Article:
Inside a crumbling trailer in Northfield, Samantha Castro Flores walks to the bedroom she shares with her mother and 4-year-old sister and shows off a closet bursting with clothes.
Samantha is an all-American girl, a 10-year-old born in Northfield. She listens to MTV, watches SpongeBob cartoons and paints her finger nails bright colors. Like many girls her age, she cares a lot about how she looks.
But somewhere on her way through childhood, she was confronted with a hard fact about her body, a lesson she learned trying on clothes. Sometimes she can't find a size of pants that fits.
"We usually pick the stretch ones," she said. "The tight one hurts you a lot. It just pushes your stomach too much, that's why we get the stretch kind and so we do that with our jeans, too."
Samantha is among the millions of Latino children who weigh too much. In urban and rural areas across the United States, Latino children are more likely than their non-Latino white peers to be overweight or obese, according to the Centers for Disease Control.
Nearly 40 percent of Latino children in the United States are overweight or obese.
In part, the problem stems from low levels of family income and education.
More Latino children -- 6.1 million -- lived in poverty in 2010 than any other racial or ethnic, according to the Pew Hispanic Center.
Poor families like Samantha's tend to stretch their budgets by buying fewer fresh fruits and vegetables and more high-calorie, low-cost convenience food, like sodas, candy and cereal, according to National Council of La Raza researchers.
Poverty also makes children more vulnerable to mental health problems, according to Katherine Fennelly, professor at the University of Minnesota's Humphrey School of Public Affairs.
"There are mental health problems that are caused by the stresses of poverty that have a significant impact on the citizen children of immigrants as they grow up," Fennelly said. "Not so much for the immigrants themselves, but for the second and third generation, it can be a real problem."
In a kitchen rich with the scent of homemade Mexican tortillas and pork tacos, Samantha pours frosted flakes into a bowl. It's dinnertime and instead of eating her mom's food, she eats cereal.
"I sometimes cook myself," Samantha said. "Well, I just make eggs, and then the only vegetables I like are carrots and sometimes green peas, but I'm not a fan of lettuce, no -- nothing like that."
Samantha's mom, Raquel Flores, is heavily overweight. She wants her children - Samantha, her brother Yadel, 15, and Brenda, 4 -- to eat healthier food. But she often struggles to pay bills, buy gas or fix things inside the family's trailer.
Flores earns a living by selling Mexican food from her home and admits by the time she's done cooking meals for other people, she'll let her children eat whatever they want.
"I try to teach them to eat the food I make, but they don't like it," Flores said. "They eat different food at school, the type of food Americans like to eat, like hamburgers, pizzas, macaroni and cheese. I don't know how to make that kind of food, but that's what they like."
Flores knows diet is only one part of what would help her children be healthier. But she admits that she buys soda, chips and frozen pizza.
The bigger challenge is getting them to be more active.
"It's hard because they come home from school and all they want to do is eat and sit on the couch and watch TV or go on the computer to play games," she said. "Sometimes I tell them to go out and play or walk around, but they don't want to."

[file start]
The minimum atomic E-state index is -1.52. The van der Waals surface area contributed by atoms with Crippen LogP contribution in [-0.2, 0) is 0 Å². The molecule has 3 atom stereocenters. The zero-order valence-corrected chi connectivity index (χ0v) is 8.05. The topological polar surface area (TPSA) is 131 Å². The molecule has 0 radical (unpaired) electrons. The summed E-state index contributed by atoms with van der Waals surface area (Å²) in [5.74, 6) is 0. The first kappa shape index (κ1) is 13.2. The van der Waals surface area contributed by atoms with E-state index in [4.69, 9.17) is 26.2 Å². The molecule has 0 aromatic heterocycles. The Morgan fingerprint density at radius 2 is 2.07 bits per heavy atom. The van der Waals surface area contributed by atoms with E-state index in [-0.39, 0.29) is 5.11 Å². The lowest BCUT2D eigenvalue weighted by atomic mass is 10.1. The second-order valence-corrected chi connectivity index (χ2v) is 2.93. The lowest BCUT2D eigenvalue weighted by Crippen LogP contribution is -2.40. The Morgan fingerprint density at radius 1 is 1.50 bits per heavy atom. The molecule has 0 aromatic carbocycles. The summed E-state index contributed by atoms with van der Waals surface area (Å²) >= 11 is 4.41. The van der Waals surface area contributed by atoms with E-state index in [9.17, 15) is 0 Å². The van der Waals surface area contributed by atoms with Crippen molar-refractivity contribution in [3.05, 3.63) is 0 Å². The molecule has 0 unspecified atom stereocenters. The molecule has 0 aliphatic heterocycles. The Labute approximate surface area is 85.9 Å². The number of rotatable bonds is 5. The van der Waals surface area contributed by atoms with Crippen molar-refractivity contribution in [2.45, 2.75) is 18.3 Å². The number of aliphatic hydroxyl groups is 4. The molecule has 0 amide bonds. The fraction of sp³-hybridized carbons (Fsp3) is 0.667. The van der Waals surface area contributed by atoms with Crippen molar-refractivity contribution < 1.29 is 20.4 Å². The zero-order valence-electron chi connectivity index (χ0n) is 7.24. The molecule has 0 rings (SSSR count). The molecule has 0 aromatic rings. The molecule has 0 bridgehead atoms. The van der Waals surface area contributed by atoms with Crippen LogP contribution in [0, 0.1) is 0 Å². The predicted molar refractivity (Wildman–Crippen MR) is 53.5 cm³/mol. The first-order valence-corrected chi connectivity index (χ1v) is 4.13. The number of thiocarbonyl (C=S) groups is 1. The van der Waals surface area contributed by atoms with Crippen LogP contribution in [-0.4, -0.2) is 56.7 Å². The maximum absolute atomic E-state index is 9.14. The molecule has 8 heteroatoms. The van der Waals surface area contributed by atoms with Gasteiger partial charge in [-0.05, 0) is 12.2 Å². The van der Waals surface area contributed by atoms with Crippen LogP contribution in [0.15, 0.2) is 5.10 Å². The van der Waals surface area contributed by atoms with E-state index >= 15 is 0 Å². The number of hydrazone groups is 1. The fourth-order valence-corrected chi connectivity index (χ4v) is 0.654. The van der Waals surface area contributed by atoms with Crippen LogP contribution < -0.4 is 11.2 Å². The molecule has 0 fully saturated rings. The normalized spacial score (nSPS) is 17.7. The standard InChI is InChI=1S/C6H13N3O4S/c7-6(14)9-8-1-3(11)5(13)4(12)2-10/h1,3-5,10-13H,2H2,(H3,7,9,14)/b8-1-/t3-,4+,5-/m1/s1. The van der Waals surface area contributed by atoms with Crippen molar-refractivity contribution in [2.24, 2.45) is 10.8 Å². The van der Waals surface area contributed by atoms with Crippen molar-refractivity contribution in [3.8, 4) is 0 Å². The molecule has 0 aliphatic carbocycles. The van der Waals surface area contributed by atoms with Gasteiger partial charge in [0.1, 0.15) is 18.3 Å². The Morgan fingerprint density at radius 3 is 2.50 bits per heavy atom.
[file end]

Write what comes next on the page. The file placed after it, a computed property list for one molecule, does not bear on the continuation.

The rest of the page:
Samantha doesn't like to go out and play because it's hard for her. She can't climb the rope in gym class, and she doesn't run the mile very fast, either, and is usually among the last to finish.
She doesn't know exactly how much she weighs now, but at 5 feet tall, she wears women's clothes. She said her life is marked with days of teasing at school, nights of uncontrollable snacking in front of the TV, and weeks when she desperately misses her father, who was deported three years ago to his native Mexico.
"Ever since he's left, it's really hard for me," she said tearfully. "That day that my dad left, the next day I started eating a lot, a lot, a lot."
Samantha was at a friend's house when immigration officials arrested her dad outside the family's trailer. She didn't have a chance to say goodbye to him.
Even though they hear from him every few months, she said it's been stressful not having him around.
"Every time I looked at myself at the mirror, I told to myself, 'why am I doing this to myself?'" she said. "My mom told me one day that it's probably because I miss my dad and that some people when they are stressed, they just want to eat and eat and eat and something to make them feel better. But pretty much, eating is just making me [worse.]"
Raquel Flores knows the physical and emotional health of Samantha and Yadel is getting worse. They see a pediatrician every six months and a therapist once a week.
Doctors tell Raquel her daughter's weight gain is at a critical point and will likely lead to other diseases in a few years.
"I'm worried they'll get diabetes at an early age," she said. "Their doctors tell them to try to eat healthy. They try but they can't. If I tell them to drink water, they'll do it for a little while but then they'll have soda. It's really hard."
Hard, but Samantha refuses to be defeated. She wants to change but she's not sure how.
"I feel like I'm not me," she said. "I want to be who I was when I was younger ... and not be so sad and care about how I look."
This story was the second of three reports produced in part as a project for the California Endowment Health Journalism Fellowships, a program of the University of Southern California's Annenberg School for Communications & Journalism.